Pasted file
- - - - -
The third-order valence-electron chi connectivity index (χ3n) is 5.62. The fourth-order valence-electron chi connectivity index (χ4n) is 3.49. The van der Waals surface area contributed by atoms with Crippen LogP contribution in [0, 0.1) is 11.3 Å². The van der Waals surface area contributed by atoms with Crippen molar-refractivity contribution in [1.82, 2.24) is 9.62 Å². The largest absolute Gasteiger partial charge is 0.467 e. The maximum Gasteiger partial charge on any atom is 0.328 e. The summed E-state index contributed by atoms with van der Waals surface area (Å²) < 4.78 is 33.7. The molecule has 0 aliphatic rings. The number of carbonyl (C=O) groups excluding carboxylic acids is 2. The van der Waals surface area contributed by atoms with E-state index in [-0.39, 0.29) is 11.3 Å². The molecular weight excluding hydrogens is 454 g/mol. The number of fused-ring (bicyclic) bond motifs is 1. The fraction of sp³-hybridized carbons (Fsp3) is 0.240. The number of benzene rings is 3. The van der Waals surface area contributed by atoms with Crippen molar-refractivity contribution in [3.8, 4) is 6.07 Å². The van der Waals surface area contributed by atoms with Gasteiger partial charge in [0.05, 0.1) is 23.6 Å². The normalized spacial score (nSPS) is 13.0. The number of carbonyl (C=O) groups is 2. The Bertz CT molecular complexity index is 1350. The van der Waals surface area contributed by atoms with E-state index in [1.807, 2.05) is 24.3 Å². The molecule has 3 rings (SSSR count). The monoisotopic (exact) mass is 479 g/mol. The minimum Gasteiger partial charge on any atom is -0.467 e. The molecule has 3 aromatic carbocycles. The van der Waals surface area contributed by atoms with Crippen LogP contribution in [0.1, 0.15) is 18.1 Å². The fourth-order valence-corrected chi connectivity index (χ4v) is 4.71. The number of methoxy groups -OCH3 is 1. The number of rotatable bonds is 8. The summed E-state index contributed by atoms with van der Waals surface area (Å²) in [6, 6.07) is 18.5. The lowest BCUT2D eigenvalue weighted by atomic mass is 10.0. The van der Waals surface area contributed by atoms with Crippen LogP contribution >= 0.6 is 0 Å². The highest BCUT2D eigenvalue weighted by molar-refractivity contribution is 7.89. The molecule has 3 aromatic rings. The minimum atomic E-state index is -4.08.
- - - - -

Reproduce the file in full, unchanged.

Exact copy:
The third-order valence-electron chi connectivity index (χ3n) is 5.62. The fourth-order valence-electron chi connectivity index (χ4n) is 3.49. The van der Waals surface area contributed by atoms with Crippen LogP contribution in [0, 0.1) is 11.3 Å². The van der Waals surface area contributed by atoms with Crippen molar-refractivity contribution in [1.82, 2.24) is 9.62 Å². The largest absolute Gasteiger partial charge is 0.467 e. The maximum Gasteiger partial charge on any atom is 0.328 e. The summed E-state index contributed by atoms with van der Waals surface area (Å²) < 4.78 is 33.7. The molecule has 0 aliphatic rings. The number of carbonyl (C=O) groups excluding carboxylic acids is 2. The van der Waals surface area contributed by atoms with E-state index in [-0.39, 0.29) is 11.3 Å². The molecular weight excluding hydrogens is 454 g/mol. The number of fused-ring (bicyclic) bond motifs is 1. The fraction of sp³-hybridized carbons (Fsp3) is 0.240. The number of benzene rings is 3. The van der Waals surface area contributed by atoms with Crippen molar-refractivity contribution in [3.8, 4) is 6.07 Å². The van der Waals surface area contributed by atoms with Gasteiger partial charge in [0.05, 0.1) is 23.6 Å². The normalized spacial score (nSPS) is 13.0. The number of carbonyl (C=O) groups is 2. The Bertz CT molecular complexity index is 1350. The van der Waals surface area contributed by atoms with E-state index in [1.807, 2.05) is 24.3 Å². The molecule has 3 rings (SSSR count). The monoisotopic (exact) mass is 479 g/mol. The minimum Gasteiger partial charge on any atom is -0.467 e. The molecule has 3 aromatic carbocycles. The van der Waals surface area contributed by atoms with Crippen LogP contribution in [0.1, 0.15) is 18.1 Å². The fourth-order valence-corrected chi connectivity index (χ4v) is 4.71. The number of methoxy groups -OCH3 is 1. The number of rotatable bonds is 8. The summed E-state index contributed by atoms with van der Waals surface area (Å²) in [6, 6.07) is 18.5. The lowest BCUT2D eigenvalue weighted by atomic mass is 10.0. The van der Waals surface area contributed by atoms with Crippen LogP contribution >= 0.6 is 0 Å². The highest BCUT2D eigenvalue weighted by molar-refractivity contribution is 7.89. The molecule has 3 aromatic rings. The minimum atomic E-state index is -4.08.